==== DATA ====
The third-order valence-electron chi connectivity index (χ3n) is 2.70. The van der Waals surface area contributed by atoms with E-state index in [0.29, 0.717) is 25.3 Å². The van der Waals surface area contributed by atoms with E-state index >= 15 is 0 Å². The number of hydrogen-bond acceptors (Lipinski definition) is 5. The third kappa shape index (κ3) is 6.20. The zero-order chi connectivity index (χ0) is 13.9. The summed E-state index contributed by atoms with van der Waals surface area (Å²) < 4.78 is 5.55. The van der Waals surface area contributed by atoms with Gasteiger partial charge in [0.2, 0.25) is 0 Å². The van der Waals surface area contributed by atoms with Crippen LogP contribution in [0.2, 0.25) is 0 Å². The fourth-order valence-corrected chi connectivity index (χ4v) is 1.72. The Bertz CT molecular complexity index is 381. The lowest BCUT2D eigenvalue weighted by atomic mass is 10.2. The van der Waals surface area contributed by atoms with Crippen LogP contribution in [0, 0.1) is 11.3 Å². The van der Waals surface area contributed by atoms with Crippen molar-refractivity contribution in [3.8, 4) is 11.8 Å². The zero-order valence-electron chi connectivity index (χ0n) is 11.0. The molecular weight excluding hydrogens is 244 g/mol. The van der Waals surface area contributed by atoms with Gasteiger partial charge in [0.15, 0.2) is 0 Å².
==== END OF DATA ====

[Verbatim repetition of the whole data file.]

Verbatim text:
The third-order valence-electron chi connectivity index (χ3n) is 2.70. The van der Waals surface area contributed by atoms with E-state index in [0.29, 0.717) is 25.3 Å². The van der Waals surface area contributed by atoms with E-state index >= 15 is 0 Å². The number of hydrogen-bond acceptors (Lipinski definition) is 5. The third kappa shape index (κ3) is 6.20. The zero-order chi connectivity index (χ0) is 13.9. The summed E-state index contributed by atoms with van der Waals surface area (Å²) < 4.78 is 5.55. The van der Waals surface area contributed by atoms with Gasteiger partial charge in [0.2, 0.25) is 0 Å². The van der Waals surface area contributed by atoms with Crippen LogP contribution in [0.2, 0.25) is 0 Å². The fourth-order valence-corrected chi connectivity index (χ4v) is 1.72. The Bertz CT molecular complexity index is 381. The lowest BCUT2D eigenvalue weighted by atomic mass is 10.2. The van der Waals surface area contributed by atoms with Crippen LogP contribution in [0, 0.1) is 11.3 Å². The van der Waals surface area contributed by atoms with Crippen molar-refractivity contribution in [3.8, 4) is 11.8 Å². The zero-order valence-electron chi connectivity index (χ0n) is 11.0. The molecular weight excluding hydrogens is 244 g/mol. The van der Waals surface area contributed by atoms with Gasteiger partial charge in [0.15, 0.2) is 0 Å².